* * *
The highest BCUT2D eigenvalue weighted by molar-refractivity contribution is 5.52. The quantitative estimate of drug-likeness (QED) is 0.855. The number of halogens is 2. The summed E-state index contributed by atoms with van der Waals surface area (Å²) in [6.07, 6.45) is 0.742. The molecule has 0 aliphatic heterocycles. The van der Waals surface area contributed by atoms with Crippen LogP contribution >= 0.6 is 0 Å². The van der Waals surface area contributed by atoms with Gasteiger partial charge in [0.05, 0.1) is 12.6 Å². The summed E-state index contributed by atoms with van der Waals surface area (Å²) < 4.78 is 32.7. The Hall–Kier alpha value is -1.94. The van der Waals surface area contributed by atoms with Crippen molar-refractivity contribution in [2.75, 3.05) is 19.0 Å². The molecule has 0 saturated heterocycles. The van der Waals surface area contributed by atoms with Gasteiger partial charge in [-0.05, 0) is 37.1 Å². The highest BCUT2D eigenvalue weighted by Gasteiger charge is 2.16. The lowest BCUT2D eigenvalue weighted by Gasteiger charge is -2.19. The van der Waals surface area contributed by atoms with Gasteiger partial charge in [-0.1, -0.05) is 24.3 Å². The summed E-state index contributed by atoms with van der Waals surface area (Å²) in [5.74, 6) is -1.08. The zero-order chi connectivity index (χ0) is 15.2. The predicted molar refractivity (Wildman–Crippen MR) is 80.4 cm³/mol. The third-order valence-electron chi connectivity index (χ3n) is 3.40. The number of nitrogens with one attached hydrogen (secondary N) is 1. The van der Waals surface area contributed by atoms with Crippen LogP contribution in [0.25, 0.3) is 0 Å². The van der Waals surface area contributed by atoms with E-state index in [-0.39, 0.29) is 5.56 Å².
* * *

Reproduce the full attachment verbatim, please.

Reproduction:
The highest BCUT2D eigenvalue weighted by molar-refractivity contribution is 5.52. The quantitative estimate of drug-likeness (QED) is 0.855. The number of halogens is 2. The summed E-state index contributed by atoms with van der Waals surface area (Å²) in [6.07, 6.45) is 0.742. The molecule has 0 aliphatic heterocycles. The van der Waals surface area contributed by atoms with Crippen LogP contribution >= 0.6 is 0 Å². The van der Waals surface area contributed by atoms with Gasteiger partial charge in [0.05, 0.1) is 12.6 Å². The summed E-state index contributed by atoms with van der Waals surface area (Å²) < 4.78 is 32.7. The Hall–Kier alpha value is -1.94. The van der Waals surface area contributed by atoms with Crippen molar-refractivity contribution in [2.75, 3.05) is 19.0 Å². The molecule has 0 saturated heterocycles. The van der Waals surface area contributed by atoms with Gasteiger partial charge in [-0.05, 0) is 37.1 Å². The highest BCUT2D eigenvalue weighted by Gasteiger charge is 2.16. The lowest BCUT2D eigenvalue weighted by Gasteiger charge is -2.19. The van der Waals surface area contributed by atoms with Gasteiger partial charge in [-0.1, -0.05) is 24.3 Å². The summed E-state index contributed by atoms with van der Waals surface area (Å²) in [5.74, 6) is -1.08. The zero-order chi connectivity index (χ0) is 15.2. The predicted molar refractivity (Wildman–Crippen MR) is 80.4 cm³/mol. The third-order valence-electron chi connectivity index (χ3n) is 3.40. The number of nitrogens with one attached hydrogen (secondary N) is 1. The van der Waals surface area contributed by atoms with Crippen LogP contribution in [0.25, 0.3) is 0 Å². The van der Waals surface area contributed by atoms with E-state index in [-0.39, 0.29) is 5.56 Å².